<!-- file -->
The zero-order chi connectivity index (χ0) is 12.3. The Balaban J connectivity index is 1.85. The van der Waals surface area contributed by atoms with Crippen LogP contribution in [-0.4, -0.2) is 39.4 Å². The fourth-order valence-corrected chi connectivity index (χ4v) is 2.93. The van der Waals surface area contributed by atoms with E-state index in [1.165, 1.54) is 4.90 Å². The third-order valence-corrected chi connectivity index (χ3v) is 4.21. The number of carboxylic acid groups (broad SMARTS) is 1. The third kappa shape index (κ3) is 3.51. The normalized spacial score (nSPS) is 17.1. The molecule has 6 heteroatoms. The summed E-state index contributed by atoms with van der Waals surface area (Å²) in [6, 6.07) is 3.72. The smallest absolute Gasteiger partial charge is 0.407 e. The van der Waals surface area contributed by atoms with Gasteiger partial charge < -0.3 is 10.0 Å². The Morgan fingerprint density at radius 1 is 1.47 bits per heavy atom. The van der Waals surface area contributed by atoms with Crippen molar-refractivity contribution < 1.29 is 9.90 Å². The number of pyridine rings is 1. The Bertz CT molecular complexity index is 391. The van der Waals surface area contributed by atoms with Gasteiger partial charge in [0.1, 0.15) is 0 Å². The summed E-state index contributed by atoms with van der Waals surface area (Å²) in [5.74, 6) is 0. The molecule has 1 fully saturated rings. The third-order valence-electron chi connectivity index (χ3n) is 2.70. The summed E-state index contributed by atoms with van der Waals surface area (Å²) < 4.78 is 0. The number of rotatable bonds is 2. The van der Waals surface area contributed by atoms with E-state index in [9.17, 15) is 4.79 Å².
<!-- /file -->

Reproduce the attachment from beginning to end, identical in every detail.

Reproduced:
The zero-order chi connectivity index (χ0) is 12.3. The Balaban J connectivity index is 1.85. The van der Waals surface area contributed by atoms with Crippen LogP contribution in [-0.4, -0.2) is 39.4 Å². The fourth-order valence-corrected chi connectivity index (χ4v) is 2.93. The van der Waals surface area contributed by atoms with E-state index in [1.165, 1.54) is 4.90 Å². The third-order valence-corrected chi connectivity index (χ3v) is 4.21. The number of carboxylic acid groups (broad SMARTS) is 1. The third kappa shape index (κ3) is 3.51. The normalized spacial score (nSPS) is 17.1. The molecule has 6 heteroatoms. The summed E-state index contributed by atoms with van der Waals surface area (Å²) in [6, 6.07) is 3.72. The smallest absolute Gasteiger partial charge is 0.407 e. The van der Waals surface area contributed by atoms with Gasteiger partial charge < -0.3 is 10.0 Å². The Morgan fingerprint density at radius 1 is 1.47 bits per heavy atom. The van der Waals surface area contributed by atoms with Crippen molar-refractivity contribution < 1.29 is 9.90 Å². The number of pyridine rings is 1. The Bertz CT molecular complexity index is 391. The van der Waals surface area contributed by atoms with Gasteiger partial charge in [0.1, 0.15) is 0 Å². The summed E-state index contributed by atoms with van der Waals surface area (Å²) in [5.74, 6) is 0. The molecule has 1 fully saturated rings. The third-order valence-electron chi connectivity index (χ3n) is 2.70. The summed E-state index contributed by atoms with van der Waals surface area (Å²) < 4.78 is 0. The number of rotatable bonds is 2. The van der Waals surface area contributed by atoms with E-state index in [9.17, 15) is 4.79 Å².